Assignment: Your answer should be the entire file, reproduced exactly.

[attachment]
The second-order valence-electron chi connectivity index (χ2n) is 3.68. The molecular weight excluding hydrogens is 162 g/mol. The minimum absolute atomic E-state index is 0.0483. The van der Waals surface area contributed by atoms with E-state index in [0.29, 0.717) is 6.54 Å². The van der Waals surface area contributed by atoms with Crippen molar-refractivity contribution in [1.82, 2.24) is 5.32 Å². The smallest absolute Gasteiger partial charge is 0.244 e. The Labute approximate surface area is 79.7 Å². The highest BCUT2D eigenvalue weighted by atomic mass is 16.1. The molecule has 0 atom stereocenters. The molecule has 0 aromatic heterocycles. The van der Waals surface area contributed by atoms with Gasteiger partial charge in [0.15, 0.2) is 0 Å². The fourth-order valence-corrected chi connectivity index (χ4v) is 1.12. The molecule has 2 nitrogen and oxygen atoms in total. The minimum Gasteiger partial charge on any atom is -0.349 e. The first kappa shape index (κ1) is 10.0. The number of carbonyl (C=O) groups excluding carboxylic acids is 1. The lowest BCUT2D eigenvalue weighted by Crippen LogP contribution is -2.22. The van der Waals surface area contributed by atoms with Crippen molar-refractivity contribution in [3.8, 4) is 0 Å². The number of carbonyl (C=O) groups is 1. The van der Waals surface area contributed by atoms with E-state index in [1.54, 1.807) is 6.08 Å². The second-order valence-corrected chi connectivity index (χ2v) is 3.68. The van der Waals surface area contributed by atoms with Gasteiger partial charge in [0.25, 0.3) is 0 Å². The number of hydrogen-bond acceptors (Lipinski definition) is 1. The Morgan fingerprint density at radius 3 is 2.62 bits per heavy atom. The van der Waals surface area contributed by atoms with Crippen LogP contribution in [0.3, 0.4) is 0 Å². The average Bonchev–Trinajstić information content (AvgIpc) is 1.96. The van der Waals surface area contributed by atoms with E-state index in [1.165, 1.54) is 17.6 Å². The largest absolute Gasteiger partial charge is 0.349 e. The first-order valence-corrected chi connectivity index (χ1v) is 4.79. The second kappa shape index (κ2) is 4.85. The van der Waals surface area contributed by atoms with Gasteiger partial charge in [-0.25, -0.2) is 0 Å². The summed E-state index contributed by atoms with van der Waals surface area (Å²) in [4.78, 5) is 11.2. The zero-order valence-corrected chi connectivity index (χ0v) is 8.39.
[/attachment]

The second-order valence-electron chi connectivity index (χ2n) is 3.68. The molecular weight excluding hydrogens is 162 g/mol. The minimum absolute atomic E-state index is 0.0483. The van der Waals surface area contributed by atoms with E-state index in [0.29, 0.717) is 6.54 Å². The van der Waals surface area contributed by atoms with Crippen molar-refractivity contribution in [1.82, 2.24) is 5.32 Å². The smallest absolute Gasteiger partial charge is 0.244 e. The Labute approximate surface area is 79.7 Å². The highest BCUT2D eigenvalue weighted by atomic mass is 16.1. The molecule has 0 atom stereocenters. The molecule has 0 aromatic heterocycles. The van der Waals surface area contributed by atoms with Gasteiger partial charge in [0.15, 0.2) is 0 Å². The fourth-order valence-corrected chi connectivity index (χ4v) is 1.12. The molecule has 2 nitrogen and oxygen atoms in total. The minimum Gasteiger partial charge on any atom is -0.349 e. The first kappa shape index (κ1) is 10.0. The number of carbonyl (C=O) groups excluding carboxylic acids is 1. The lowest BCUT2D eigenvalue weighted by Crippen LogP contribution is -2.22. The van der Waals surface area contributed by atoms with Crippen molar-refractivity contribution in [3.8, 4) is 0 Å². The number of carbonyl (C=O) groups is 1. The van der Waals surface area contributed by atoms with E-state index in [1.54, 1.807) is 6.08 Å². The second-order valence-corrected chi connectivity index (χ2v) is 3.68. The van der Waals surface area contributed by atoms with Gasteiger partial charge in [0.25, 0.3) is 0 Å². The number of hydrogen-bond acceptors (Lipinski definition) is 1. The Morgan fingerprint density at radius 3 is 2.62 bits per heavy atom. The van der Waals surface area contributed by atoms with Crippen LogP contribution in [0.3, 0.4) is 0 Å². The average Bonchev–Trinajstić information content (AvgIpc) is 1.96. The van der Waals surface area contributed by atoms with E-state index in [1.165, 1.54) is 17.6 Å². The largest absolute Gasteiger partial charge is 0.349 e. The first-order valence-corrected chi connectivity index (χ1v) is 4.79. The second kappa shape index (κ2) is 4.85. The van der Waals surface area contributed by atoms with Gasteiger partial charge in [-0.25, -0.2) is 0 Å². The summed E-state index contributed by atoms with van der Waals surface area (Å²) in [4.78, 5) is 11.2. The zero-order valence-corrected chi connectivity index (χ0v) is 8.39.